Learning is at the heart of the global education and development agenda for 2030. It goes beyond the ability to read, write or perform simple arithmetic, and entails a range of relevant competencies needed for different purposes and life junctures of children, youth and adults. UNESCO’s commitments to ensuring effective and relevant learning for all have placed renewed attention on key drivers for improving learning contents, processes and outcomes. This includes more relevant curriculum and pedagogy, better teacher preparation and support, safe and inclusive learning environments, as well as comprehensive learning assessment systems.
Learning assessment to enable learning
Learning assessments are a key component for the governance and management of national education systems. They provide evidence for improving equity and learning for individuals, communities and society.
Learning assessments gather information on what learners know and what they can do with what they have learnt, as well as offer critical information on the process and context that enable learning, and on those that may be hindering learning progress. Different types of learning assessment can be used to certify or validate learning, to help learners to learn, teachers to improve instruction, planners to decide on resource allocations, policy-makers to evaluate the efficiency of education programmes, as well as to enhance better governance among a range of stakeholders (families, communities, teachers, ministries, employers, civil society groups and donors).
UNESCO learning assessment activities address the learning needs of children, youth and adults in a breadth of domains such as:
· School curriculum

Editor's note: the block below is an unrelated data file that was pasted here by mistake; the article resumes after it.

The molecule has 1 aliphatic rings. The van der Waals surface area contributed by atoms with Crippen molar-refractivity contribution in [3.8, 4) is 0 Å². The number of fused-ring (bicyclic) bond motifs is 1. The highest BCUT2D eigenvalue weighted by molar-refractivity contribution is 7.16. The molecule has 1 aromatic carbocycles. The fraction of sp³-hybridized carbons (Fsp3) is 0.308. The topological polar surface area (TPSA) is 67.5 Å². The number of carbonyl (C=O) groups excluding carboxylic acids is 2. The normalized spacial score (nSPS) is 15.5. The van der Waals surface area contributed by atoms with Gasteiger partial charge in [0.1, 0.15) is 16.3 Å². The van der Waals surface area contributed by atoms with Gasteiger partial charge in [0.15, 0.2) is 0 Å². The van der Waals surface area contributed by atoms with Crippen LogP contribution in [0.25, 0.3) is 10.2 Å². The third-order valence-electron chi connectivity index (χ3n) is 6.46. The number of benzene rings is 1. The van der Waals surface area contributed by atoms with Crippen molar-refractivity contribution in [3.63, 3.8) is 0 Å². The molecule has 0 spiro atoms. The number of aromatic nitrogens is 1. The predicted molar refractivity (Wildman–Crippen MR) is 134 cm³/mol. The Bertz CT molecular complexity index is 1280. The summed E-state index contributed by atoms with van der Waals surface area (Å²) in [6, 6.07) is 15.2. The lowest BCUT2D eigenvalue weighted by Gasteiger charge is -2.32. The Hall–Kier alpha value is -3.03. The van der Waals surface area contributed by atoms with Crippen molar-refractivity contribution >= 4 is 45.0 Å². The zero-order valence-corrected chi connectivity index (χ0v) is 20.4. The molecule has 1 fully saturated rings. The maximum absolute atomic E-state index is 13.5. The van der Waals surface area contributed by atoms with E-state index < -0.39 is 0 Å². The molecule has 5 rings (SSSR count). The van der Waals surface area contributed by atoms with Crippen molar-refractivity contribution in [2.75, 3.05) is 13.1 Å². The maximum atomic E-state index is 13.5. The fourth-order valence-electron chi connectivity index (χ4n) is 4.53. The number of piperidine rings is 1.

UNESCO network for learning assessment
A network comprised of UNESCO sectors, specialized institutes, as well as regional and country offices strengthens coherence and cooperation at national, regional and international levels and supports Member States in translating the Education 2030 commitments into strategies for improved equity and learning outcomes for all.
UNESCO’s regional and global initiatives (See learning assessments brochure) are channels for knowledge sharing and building networks for planning, design and use of learning assessments. They provide the space where issues can be openly discussed and debated to identify and address country needs for improving the quality of their education systems.
The UNESCO network also supports the direct assessment of learning outcomes (e.g. ERCE, RAMAA); strengthens individual and institutional capacity through training and tailored technical assistance (e.g. CapED, UNESCO-IIEP annual course); consolidates and standardizes existing data for monitoring progress at national, regional and global levels; and produces research to inform policies and strategies for improving learning and equity.